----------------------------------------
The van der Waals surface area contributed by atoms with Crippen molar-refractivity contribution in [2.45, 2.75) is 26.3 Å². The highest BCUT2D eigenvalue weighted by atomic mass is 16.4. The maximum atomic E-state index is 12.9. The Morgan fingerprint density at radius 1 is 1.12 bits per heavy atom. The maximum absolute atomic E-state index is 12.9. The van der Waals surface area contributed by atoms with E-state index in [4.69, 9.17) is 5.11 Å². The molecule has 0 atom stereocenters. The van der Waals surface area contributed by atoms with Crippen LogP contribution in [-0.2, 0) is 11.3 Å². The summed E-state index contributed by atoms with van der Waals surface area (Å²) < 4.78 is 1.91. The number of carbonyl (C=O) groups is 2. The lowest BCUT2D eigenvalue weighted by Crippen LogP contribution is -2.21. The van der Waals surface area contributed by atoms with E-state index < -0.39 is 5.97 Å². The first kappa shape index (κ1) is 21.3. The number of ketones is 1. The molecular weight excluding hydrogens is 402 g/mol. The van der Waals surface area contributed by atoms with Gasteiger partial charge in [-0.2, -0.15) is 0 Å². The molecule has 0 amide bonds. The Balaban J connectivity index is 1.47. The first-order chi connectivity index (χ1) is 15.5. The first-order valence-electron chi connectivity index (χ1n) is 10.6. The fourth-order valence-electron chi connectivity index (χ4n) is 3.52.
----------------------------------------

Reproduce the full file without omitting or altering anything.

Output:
The van der Waals surface area contributed by atoms with Crippen molar-refractivity contribution in [2.45, 2.75) is 26.3 Å². The highest BCUT2D eigenvalue weighted by atomic mass is 16.4. The maximum atomic E-state index is 12.9. The Morgan fingerprint density at radius 1 is 1.12 bits per heavy atom. The maximum absolute atomic E-state index is 12.9. The van der Waals surface area contributed by atoms with E-state index in [4.69, 9.17) is 5.11 Å². The molecule has 0 atom stereocenters. The van der Waals surface area contributed by atoms with Crippen LogP contribution in [-0.2, 0) is 11.3 Å². The summed E-state index contributed by atoms with van der Waals surface area (Å²) < 4.78 is 1.91. The number of carbonyl (C=O) groups is 2. The lowest BCUT2D eigenvalue weighted by Crippen LogP contribution is -2.21. The van der Waals surface area contributed by atoms with E-state index < -0.39 is 5.97 Å². The first kappa shape index (κ1) is 21.3. The number of ketones is 1. The molecular weight excluding hydrogens is 402 g/mol. The van der Waals surface area contributed by atoms with Gasteiger partial charge in [-0.2, -0.15) is 0 Å². The molecule has 0 amide bonds. The Balaban J connectivity index is 1.47. The first-order chi connectivity index (χ1) is 15.5. The first-order valence-electron chi connectivity index (χ1n) is 10.6. The fourth-order valence-electron chi connectivity index (χ4n) is 3.52.